We proud to be able to include a post by award wining author Lillian Brummet around reuse in the garden to make pest control cheaper for you and kinder to the environment.
You’ll be amazed you didn’t think of these nifty little tricks yourself.
Reuse In The Garden – Natural Pest Control …
Gardeners are reuse artists – turning something no one wants into stunning beauty for all to enjoy. Sure you can buy virtually everything brand new, but if you spend a few minutes you can save a ton of cash simply, easily and have a big impact on the health of the environment.
My absolute favourite reuse in the garden is my compost pile where I layer neighbour’s yard waste (leaves, grass, chopped twigs) and my own organic waste to create a nutrient rich soil for my gardens and landscaping. I never seem to have enough of the stuff, but if I did I would also spread it on my lawn. I don’t have to buy fertilizers and because the soil absorbs more moisture, I use less water… and it doesn’t cost me a cent.
One of my other favourite reuse ideas is for the smaller plastic tubs (cream cheese, sour cream) are perfect for making slug, ant or earwig pest traps. You can reuse the same container for many years; simply pour the contents in the compost, refresh the trap and start all over again.
Slug Pest Control …
For slugs, simply fill the container ¾ full with stale beer (you can use a little water to rinse out beer containers for this too) and set the container so that the lip is at soil level, placed away from the plants that slugs love to attract them away rather than towards the crop. The slugs love stale beer and will travel over to investigate, but when they go over the rim to drink some, they will fall in and drown.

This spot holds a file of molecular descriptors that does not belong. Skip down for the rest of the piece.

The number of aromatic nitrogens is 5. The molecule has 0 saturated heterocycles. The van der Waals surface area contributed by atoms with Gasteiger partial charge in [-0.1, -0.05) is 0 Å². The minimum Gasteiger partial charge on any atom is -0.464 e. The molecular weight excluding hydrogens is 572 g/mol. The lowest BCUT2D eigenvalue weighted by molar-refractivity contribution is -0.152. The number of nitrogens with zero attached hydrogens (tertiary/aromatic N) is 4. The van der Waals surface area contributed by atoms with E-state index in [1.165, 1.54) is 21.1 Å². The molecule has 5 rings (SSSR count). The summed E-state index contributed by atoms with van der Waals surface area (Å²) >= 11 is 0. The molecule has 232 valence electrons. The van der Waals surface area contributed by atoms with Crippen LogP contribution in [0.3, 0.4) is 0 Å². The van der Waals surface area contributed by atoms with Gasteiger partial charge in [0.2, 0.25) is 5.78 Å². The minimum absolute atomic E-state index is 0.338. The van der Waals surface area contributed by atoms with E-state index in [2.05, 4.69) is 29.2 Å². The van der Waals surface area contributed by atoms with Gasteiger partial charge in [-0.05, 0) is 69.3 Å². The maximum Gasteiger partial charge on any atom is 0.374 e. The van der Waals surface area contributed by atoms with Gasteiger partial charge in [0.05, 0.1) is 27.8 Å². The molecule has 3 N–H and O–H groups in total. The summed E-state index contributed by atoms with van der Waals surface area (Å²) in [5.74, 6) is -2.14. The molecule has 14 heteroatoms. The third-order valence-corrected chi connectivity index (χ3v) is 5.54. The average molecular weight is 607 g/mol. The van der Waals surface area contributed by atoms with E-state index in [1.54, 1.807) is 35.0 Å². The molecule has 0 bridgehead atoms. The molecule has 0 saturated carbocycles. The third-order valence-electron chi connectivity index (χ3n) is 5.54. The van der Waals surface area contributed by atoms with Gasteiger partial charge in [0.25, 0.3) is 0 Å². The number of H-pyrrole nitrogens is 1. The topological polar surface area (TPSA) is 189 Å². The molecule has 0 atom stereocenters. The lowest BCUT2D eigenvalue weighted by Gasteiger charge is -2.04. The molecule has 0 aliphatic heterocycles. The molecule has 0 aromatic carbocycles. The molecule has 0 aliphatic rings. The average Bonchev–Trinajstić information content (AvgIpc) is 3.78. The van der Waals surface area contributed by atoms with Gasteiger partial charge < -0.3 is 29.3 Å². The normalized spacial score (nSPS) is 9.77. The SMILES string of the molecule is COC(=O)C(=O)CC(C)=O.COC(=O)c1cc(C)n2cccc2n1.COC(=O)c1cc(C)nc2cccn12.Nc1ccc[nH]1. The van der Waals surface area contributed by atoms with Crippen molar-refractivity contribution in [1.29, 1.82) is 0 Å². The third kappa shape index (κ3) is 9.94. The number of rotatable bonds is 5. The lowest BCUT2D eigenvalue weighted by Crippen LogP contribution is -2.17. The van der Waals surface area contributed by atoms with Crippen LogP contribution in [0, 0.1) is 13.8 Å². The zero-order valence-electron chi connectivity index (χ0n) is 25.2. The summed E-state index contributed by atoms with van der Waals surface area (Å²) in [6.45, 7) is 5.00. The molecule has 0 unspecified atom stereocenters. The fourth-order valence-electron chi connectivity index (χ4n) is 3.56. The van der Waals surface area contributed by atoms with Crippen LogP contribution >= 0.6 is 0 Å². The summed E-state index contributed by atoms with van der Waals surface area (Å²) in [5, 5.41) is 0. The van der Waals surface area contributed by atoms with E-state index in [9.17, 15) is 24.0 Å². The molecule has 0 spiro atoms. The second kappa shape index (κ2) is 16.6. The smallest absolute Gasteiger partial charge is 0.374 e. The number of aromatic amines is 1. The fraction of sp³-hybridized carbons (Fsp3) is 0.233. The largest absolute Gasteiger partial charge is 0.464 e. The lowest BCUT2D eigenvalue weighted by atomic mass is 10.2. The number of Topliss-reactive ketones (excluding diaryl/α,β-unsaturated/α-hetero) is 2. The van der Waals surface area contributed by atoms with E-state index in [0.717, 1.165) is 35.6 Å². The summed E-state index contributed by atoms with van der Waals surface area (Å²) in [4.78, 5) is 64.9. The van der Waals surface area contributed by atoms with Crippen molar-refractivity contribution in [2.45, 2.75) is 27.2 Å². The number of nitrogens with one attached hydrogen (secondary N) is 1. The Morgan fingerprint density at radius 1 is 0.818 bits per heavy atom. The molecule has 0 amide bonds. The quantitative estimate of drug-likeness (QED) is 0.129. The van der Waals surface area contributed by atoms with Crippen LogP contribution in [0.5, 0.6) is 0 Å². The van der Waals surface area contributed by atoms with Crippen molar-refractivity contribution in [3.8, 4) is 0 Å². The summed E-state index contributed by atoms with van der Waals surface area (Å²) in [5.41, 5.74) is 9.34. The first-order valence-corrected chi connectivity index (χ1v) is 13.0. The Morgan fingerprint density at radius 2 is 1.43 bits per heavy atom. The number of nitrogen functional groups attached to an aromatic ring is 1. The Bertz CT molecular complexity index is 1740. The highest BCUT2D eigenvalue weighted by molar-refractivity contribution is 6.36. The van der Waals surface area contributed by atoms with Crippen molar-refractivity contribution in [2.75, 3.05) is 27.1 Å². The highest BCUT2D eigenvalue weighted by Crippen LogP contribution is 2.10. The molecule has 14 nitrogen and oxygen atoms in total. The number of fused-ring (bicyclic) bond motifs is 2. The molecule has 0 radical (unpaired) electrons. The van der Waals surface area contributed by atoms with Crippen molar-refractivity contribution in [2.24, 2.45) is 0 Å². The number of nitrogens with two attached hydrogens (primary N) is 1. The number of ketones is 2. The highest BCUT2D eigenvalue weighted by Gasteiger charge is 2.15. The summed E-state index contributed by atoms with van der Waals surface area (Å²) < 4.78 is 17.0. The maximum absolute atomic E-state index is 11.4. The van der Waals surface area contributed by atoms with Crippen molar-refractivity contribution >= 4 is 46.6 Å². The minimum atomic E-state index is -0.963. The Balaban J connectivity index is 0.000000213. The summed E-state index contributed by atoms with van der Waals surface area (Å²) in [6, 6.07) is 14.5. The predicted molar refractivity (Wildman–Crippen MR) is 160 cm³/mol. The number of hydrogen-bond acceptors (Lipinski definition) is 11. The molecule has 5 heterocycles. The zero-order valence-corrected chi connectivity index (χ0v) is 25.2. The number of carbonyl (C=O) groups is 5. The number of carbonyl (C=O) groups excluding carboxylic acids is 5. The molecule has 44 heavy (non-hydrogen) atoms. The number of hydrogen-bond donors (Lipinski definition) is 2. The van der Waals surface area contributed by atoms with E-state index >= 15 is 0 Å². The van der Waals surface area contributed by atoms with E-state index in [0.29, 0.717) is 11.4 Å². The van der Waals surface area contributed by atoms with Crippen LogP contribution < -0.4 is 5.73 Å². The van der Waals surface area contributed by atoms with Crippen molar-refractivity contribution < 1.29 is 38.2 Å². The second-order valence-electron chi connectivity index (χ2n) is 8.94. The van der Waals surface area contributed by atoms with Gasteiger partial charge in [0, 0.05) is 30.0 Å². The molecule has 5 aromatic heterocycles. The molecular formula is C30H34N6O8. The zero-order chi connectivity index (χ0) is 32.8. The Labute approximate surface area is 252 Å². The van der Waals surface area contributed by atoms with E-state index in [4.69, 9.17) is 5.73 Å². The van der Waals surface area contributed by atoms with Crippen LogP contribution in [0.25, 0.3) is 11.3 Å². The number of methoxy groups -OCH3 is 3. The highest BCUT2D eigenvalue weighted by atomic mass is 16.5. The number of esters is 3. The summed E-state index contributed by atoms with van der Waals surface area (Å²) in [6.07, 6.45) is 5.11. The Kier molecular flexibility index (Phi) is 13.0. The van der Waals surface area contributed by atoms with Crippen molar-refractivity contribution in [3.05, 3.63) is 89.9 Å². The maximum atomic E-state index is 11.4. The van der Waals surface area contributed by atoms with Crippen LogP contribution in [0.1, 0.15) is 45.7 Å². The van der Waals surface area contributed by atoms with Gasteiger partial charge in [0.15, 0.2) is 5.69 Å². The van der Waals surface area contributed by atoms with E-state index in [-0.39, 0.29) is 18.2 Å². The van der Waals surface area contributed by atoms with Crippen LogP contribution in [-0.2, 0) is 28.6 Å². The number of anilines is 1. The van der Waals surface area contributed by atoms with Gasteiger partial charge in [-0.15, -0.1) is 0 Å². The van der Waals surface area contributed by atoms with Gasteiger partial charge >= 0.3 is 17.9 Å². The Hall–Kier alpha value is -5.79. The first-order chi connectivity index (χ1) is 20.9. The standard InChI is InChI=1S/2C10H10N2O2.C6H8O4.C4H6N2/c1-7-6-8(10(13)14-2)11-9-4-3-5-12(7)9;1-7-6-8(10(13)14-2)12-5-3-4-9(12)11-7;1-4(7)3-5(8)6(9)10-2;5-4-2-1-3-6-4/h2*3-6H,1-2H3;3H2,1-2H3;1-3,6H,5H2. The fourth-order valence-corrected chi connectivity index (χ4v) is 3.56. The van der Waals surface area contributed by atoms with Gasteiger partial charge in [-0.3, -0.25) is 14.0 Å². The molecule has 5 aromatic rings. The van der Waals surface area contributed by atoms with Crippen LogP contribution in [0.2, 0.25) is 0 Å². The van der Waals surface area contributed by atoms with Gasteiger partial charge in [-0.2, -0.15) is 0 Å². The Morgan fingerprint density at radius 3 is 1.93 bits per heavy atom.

Earwig Pest Control …
1 Tbsp. oil
1 Tbsp. molasses
8 oz. hot water
Have ready several cream cheese sized plastic containers with lids, cut or drill 2 -3 small earwig sized holes in the lid, close to the edge. Whisk all ingredients really well together and pour enough liquid to almost fill the container. The earwigs will be attracted to the “food” and will crawl in and drown. You’ll want to empty and refresh these containers every week or two, depending on earwig population and whether the days are very hot or not. The “food” will last longer on cooler weather periods. Place the containers where you have seen earwigs in the garden, near the base of those afflicted plants.
Earwigs can be beneficial insects in the garden because they consume soft-bodied insects like slugs and aphids, however they can become a problem when they decide to make your chard or your peppers a home, making the plant inedible. In this case, use this recipe.
Ant Control …
Drill holes, similar to the earwig trap, but in the bottom third of the container. Fill with equal amounts of white sugar and borax (found in the laundry section of grocery or health stores). The ants will take the “food” home and will die a humane death underground.
Ants are usually beneficial insects in the garden because they keep it clean and pest free, however there are times when ants encourage too many aphids or you might have a species that bites humans and pets.
About Lillian …
~ Award winning authors of 6 books, Lillian Brummet manages the Brummet’s Conscious Blog in partnership with her husband and business partner – Dave Brummet.
The couple’s main focus is to inspire hope in individuals, helping them realize the value of their efforts and encouraging them to become more positive, proactive in life. Dave and Lillian have been recognized as Community Heroes by the LiveSmart BC program. They have also been presented with an award for “outstanding use of various media in ongoing outreach work to reduce waste in our environment” by the Recycling Council of British Columbia. In 2010 the Canadian Wildlife Federation acknowledged the Brummets with Backyard Habitat Certification for their efforts on their property, and both the Brighter Planet and the Green Providers Directory organizations have also recognized their work. Their book – Trash Talk, Its Easy To Be Green, has won several awards for the compelling information encouraging people to look at “waste” differently and offers hundreds of ideas for gardeners.
For more great advice in the garden see our Gardening Website Round Up.